Regarding Beefheart's road manager (the one who worked at the doggie Auschwitz): Aside from the fact he was accustomed to people who had behaviorial problems from degenerative nerve disease (his dad, 'member?), I mentioned two important items that clinched his hiring (aside from the fact he just wanted a job in "show biz", because almost everyone did back then):
Uno. He started pissing me off when I played the guitar. He would reach over and fiddle with the tuning peg as I was playing. That was a put down, a major male this is how we humiliate women musicians put down (you can't even tune your guitar, baby), but he could slide the pitch to what he felt was the "right" and "proper" tuning. This after I had carefully tuned the string down just a little notch all the to better emulate the Olde Blues Player whose guitar style and song I was singing in the living room. So of course that would make me mad, but I would describe the situation and then say "he's pushy about music" and also he was Jewish and that might explain it even better. Ry Cooder later said he became a fine guitarist (meaning he played just the way Ry wanted, which is kind of boring after "Performance".
Dos. I had a turntable and I would listen to records, like "Further On Up the Road" or my current favorite
("There's four black horses,
with eyes of flaming red,
and roses wrapped in ribbons
all around my baby's head ... The Bells! are ringing! .... )
and on certain records, because I knew my own speakers and what I wanted to hear in my own record that I was playing for my own edification and personal enjoyment, I would turn the treble up here on this one or the bass up on that one. (I put up the original one from the Dominoes because I sold my version of Clyde McPhatter's in 1966, when I lived in Richmond, you know that story by now, and I can't find it online anywhere).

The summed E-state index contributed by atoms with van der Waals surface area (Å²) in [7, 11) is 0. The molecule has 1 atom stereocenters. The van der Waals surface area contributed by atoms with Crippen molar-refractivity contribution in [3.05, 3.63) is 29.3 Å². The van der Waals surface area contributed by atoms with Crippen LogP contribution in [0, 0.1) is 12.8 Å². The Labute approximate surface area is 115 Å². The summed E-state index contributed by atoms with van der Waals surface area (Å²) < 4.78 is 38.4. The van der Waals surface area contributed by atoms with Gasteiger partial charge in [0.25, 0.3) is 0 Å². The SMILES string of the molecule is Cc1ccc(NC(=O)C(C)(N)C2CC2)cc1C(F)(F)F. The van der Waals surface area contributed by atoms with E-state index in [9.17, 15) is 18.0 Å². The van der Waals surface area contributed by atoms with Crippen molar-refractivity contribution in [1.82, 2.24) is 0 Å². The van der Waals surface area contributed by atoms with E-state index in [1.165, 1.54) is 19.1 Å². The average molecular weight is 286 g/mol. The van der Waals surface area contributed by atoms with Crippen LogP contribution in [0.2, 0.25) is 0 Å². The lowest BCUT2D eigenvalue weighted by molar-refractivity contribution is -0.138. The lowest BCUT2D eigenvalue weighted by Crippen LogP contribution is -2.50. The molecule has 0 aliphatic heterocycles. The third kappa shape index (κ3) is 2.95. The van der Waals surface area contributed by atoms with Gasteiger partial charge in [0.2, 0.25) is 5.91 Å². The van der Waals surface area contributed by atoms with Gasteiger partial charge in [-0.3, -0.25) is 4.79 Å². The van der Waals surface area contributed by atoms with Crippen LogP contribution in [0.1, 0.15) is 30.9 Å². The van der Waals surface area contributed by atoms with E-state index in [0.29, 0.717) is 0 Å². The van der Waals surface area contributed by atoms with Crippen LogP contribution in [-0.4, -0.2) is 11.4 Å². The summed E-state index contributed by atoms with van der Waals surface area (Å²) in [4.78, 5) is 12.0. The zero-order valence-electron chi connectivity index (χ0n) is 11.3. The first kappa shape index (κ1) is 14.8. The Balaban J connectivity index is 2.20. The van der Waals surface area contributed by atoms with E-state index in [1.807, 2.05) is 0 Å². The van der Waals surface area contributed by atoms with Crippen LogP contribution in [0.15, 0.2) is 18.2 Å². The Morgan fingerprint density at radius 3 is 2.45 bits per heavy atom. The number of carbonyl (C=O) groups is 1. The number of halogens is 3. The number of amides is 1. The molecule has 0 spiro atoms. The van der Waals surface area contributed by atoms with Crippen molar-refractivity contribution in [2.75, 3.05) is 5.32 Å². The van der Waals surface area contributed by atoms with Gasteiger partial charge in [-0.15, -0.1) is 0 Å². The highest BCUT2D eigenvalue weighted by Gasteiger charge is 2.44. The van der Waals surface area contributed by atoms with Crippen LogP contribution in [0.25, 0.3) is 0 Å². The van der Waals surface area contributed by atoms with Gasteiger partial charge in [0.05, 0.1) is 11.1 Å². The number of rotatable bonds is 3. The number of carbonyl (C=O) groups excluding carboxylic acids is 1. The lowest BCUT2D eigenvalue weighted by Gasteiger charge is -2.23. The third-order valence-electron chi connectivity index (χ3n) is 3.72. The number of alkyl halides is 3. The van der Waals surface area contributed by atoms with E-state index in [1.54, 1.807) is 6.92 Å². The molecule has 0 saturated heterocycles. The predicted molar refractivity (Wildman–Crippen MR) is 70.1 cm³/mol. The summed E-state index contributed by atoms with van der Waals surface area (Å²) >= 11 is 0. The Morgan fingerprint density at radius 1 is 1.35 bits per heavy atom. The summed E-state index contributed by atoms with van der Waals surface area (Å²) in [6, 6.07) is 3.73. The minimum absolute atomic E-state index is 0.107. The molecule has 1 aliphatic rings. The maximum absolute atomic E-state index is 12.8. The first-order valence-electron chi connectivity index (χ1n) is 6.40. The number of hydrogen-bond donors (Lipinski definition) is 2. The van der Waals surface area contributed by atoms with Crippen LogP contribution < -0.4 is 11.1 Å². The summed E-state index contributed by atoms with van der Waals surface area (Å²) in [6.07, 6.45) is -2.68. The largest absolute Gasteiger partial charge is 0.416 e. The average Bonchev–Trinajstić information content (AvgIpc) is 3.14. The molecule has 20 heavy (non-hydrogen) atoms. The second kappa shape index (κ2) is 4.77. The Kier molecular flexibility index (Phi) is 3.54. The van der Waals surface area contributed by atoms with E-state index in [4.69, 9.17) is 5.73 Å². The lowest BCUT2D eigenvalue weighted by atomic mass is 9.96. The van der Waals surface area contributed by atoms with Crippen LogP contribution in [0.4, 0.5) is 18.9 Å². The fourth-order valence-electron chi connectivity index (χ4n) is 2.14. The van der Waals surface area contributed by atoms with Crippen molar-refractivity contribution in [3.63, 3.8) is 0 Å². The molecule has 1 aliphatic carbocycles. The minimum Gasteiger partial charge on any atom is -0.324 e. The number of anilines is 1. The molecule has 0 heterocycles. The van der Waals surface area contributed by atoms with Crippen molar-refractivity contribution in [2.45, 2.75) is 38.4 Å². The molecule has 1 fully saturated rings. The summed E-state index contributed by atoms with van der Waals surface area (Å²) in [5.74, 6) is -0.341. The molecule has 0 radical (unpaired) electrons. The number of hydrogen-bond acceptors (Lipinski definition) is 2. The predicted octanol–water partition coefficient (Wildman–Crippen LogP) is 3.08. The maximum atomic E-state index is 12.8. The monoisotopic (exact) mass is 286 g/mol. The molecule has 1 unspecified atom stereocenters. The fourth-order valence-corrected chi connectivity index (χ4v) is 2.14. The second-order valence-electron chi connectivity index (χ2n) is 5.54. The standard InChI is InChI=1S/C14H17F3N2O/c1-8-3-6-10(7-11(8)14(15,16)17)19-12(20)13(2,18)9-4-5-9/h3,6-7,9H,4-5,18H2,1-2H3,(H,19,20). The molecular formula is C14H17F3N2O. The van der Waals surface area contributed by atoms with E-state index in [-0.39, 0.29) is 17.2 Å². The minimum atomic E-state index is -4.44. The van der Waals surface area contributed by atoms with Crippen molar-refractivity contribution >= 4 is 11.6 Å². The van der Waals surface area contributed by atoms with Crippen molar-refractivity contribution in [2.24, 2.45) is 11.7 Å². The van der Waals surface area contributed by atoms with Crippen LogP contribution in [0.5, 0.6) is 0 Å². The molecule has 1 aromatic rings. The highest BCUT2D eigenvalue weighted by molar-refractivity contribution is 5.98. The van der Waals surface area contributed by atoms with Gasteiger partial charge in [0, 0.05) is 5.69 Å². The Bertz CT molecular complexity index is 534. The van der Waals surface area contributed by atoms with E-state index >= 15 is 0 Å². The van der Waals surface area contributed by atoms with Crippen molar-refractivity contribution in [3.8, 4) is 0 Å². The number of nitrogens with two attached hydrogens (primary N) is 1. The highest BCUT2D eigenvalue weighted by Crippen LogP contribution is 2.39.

My songs about death frightened him.
He was upper middle class from the Valley and I was raised partly in Compton.
We were just much too different to get along for very long.
This guy ... He would NOT really "hear the music" what I was trying to listen to, and what other people were willing to hear, but he would be "pushy" again and just reach over and adjust the treble or bass to what he felt was the "right" or "proper" settings for the music he was expecting to hear (like mainstream radio adjustments). I had a variable pitch slide, and would adjust that, too, and he would get his hands all over it when I was listening (because I wanted to hear a piece of music at a slower pace in order to learn to play it) ... god he was irritating!
I got mad at him once about that, and said "Keep your hands off my knobs!"
He pulled back in surprise and scolded me, "Wow. You've really changed!"
So I said he was probably good to carry equipment and to put records on the record player,
and this is how Beefheart kind of regarded him and I later read a very funny interview in which Don just had him put record after record on the turntable while a journalist was there writing about it.
You might think he was a real hit because Ry Cooder who was in the band then (and even I had said something like oh be the judge yourself, the Rising Sons I have heard are good and they have a good guitarist), too, I will add way back in early '65) would work the group and he'd decide, say, not to perform at Monterey Pop Festival .... I'd hear about this all after the fact, but then soon encounter Beefheart's road manager up in Berkeley on the street where I lived when the Monterey Pop bubble burst for them.
And Don and I would try to read poetry aloud very early on, too. I knew him before Beefheart's manager did, just like I knew Frank before he made his first album "Freak Out!":
The Bells (by Edgar Allen Poe)
(I think Don read aloud from that poem as part of the ceremony when he married Jan?)